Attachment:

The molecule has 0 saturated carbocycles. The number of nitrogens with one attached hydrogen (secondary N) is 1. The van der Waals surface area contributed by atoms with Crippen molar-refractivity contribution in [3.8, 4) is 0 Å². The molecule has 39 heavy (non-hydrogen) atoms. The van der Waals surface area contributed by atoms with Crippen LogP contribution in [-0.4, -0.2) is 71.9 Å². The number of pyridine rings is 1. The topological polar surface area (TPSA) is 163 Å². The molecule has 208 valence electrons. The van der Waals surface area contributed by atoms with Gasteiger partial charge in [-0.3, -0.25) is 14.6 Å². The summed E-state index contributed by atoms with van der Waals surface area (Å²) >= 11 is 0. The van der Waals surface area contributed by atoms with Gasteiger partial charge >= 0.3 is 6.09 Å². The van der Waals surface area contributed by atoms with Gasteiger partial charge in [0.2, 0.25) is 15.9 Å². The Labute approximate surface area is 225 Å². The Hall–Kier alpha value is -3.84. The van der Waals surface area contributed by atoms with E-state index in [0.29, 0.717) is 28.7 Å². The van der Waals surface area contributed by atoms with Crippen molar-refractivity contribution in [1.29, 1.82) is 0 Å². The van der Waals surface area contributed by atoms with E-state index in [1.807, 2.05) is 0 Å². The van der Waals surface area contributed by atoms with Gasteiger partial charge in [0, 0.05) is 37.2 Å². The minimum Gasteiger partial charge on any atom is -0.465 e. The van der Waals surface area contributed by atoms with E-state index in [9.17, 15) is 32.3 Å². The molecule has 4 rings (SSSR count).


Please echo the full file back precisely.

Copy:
The molecule has 0 saturated carbocycles. The number of nitrogens with one attached hydrogen (secondary N) is 1. The van der Waals surface area contributed by atoms with Crippen molar-refractivity contribution in [3.8, 4) is 0 Å². The molecule has 39 heavy (non-hydrogen) atoms. The van der Waals surface area contributed by atoms with Crippen LogP contribution in [-0.4, -0.2) is 71.9 Å². The number of pyridine rings is 1. The topological polar surface area (TPSA) is 163 Å². The molecule has 208 valence electrons. The van der Waals surface area contributed by atoms with Gasteiger partial charge in [-0.3, -0.25) is 14.6 Å². The summed E-state index contributed by atoms with van der Waals surface area (Å²) >= 11 is 0. The van der Waals surface area contributed by atoms with Gasteiger partial charge >= 0.3 is 6.09 Å². The van der Waals surface area contributed by atoms with Gasteiger partial charge in [0.2, 0.25) is 15.9 Å². The Labute approximate surface area is 225 Å². The Hall–Kier alpha value is -3.84. The van der Waals surface area contributed by atoms with E-state index in [0.29, 0.717) is 28.7 Å². The van der Waals surface area contributed by atoms with Crippen molar-refractivity contribution in [1.29, 1.82) is 0 Å². The van der Waals surface area contributed by atoms with E-state index in [1.807, 2.05) is 0 Å². The van der Waals surface area contributed by atoms with Gasteiger partial charge in [0, 0.05) is 37.2 Å². The minimum Gasteiger partial charge on any atom is -0.465 e. The van der Waals surface area contributed by atoms with E-state index in [9.17, 15) is 32.3 Å². The molecule has 4 rings (SSSR count).